“The inventory bounce was a little stronger than we expected, and add to our belief that Q1 GDP posted a positive growth rate and suggesting the economy did not fall into recession last quarter,” says Action Economics.

May WTI crude oil futures last traded up $1.60 per barrel at $111.74, after ranging between $110.30 and $111.99 in N.Y. dealings, reports Action Economics. Monday afternoon as Royal Dutch Shell workers repaired the 1.1 million barrel-a-day Capline system in Tennessee that sprang a leak Friday.

June gold futures were up $1.90 to $928.90 per ounce in COMEX trading. The dollar index was down 0.52 to 71.52 on nervous selling before more earnings reports are released.

Among stocks in the news Monday, Circuit City Stores (CC) says Blockbuster (BB) has offered to acquire the electronics retailer for at least $6 per share in cash, subject to due diligence.

Petrobras (PBR) and Repsol YPF (REP) shares surged Monday following reports of a large offshore oil discovery in Brazil. According to Reuters, this offshore find by Petrobras, in partnership with BG Group and Repsol YPF may be the world's biggest discovery in 30 years, the head of the National Petroleum Agency said on Monday.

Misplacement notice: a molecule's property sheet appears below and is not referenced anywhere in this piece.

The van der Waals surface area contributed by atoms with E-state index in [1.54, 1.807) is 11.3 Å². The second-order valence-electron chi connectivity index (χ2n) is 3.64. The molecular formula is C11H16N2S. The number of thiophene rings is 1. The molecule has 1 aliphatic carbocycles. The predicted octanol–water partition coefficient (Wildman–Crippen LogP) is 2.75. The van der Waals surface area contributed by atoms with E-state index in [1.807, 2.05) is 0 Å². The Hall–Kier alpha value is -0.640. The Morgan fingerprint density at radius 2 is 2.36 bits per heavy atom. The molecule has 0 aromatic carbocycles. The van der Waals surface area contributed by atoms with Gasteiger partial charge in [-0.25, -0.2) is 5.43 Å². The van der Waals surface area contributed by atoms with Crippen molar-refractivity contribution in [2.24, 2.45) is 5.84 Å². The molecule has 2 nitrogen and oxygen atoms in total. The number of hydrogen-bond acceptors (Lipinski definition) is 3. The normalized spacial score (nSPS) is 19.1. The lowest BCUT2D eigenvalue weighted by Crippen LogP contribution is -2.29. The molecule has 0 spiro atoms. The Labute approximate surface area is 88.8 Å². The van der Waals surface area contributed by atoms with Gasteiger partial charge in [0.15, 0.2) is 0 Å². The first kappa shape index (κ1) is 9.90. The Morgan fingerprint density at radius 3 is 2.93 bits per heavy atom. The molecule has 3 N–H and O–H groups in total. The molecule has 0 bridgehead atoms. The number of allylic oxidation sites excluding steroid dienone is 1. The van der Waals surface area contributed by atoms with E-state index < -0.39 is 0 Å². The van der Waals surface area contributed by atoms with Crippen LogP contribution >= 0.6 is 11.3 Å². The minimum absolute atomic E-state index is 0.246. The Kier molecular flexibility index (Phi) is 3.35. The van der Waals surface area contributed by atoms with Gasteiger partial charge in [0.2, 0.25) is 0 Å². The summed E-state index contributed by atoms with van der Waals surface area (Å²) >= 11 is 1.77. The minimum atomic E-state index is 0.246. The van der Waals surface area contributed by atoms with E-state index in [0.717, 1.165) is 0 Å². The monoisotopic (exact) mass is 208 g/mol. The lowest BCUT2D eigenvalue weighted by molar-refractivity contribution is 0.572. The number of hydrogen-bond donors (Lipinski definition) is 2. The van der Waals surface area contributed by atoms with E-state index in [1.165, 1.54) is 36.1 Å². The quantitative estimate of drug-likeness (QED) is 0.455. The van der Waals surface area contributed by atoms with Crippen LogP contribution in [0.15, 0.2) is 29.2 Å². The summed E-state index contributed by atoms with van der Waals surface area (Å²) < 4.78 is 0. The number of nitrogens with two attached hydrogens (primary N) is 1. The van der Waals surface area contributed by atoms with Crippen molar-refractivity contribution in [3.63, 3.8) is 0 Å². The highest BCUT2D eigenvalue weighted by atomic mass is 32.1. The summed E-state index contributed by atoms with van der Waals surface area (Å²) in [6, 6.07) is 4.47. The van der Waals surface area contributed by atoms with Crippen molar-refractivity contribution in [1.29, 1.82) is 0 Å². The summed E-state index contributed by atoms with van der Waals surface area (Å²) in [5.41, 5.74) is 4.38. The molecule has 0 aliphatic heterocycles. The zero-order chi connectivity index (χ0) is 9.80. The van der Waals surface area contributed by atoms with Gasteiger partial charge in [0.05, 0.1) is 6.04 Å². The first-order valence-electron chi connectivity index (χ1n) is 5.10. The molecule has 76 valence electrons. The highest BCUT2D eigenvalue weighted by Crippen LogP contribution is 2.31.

Scotts Miracle-Gro (SMG) expects adjusted EPS in the second quarter of $1.14-$1.18 due to a late launch to the lawn and garden season. Says its outlook for the full-year is unchanged, as consumer activity over the first two weeks of April has been strong.

Eaton Corp. (ETN) reported first quarter operating EPS of $1.70, vs. $1.62 one year earlier, on a 12% sales rise. The company sees second quarter operating EPS of $1.90-$2.00; and raised its full-year 2008 operating EPS forecast to $7.80-$8.30.

Delta Air Lines (DAL) and Northwest Airlines (NWA) are readying a merger announcement, perhaps as early as Tuesday, according to a Wall Street Journal report.

AirTran Holdings (AAI) updated financial information in response to market volatility, saying, among other things, that it is in full compliance with terms of its credit card agreements, has no holdbacks with any of its major credit card processors; its liquidity position has strengthened from yearend.

European stocks headed lower Monday. In London, the FTSE 100 index fell 1.08% to 5,831.60. In Paris, the CAC 40 index declined 0.66% to 4,766.49. Germany’s DAX index slumped 0.74% to 6,554.49.

Asian markets tumbled Monday after Friday’s Wall Street sell-off. Japan’s Nikkei 225 index dropped 3.05% to 12,917.51. In Hong Kong, the Hang Seng index fell 3.47% to 23,811.20.

Treasury market

Treasuries fell as an unexpected rise in March retail sales eased concerns of a deep economic recession. The 10-year note fell 06/32 in price to 100-01/32 for a yield of 3.49%. The 30-year bond sank 17/32 to 100-23/32 for a yield of 4.33%. Equities stabilized from late morning to early afternoon, contributing to a bearish backdrop for bonds, but weakened in late trading.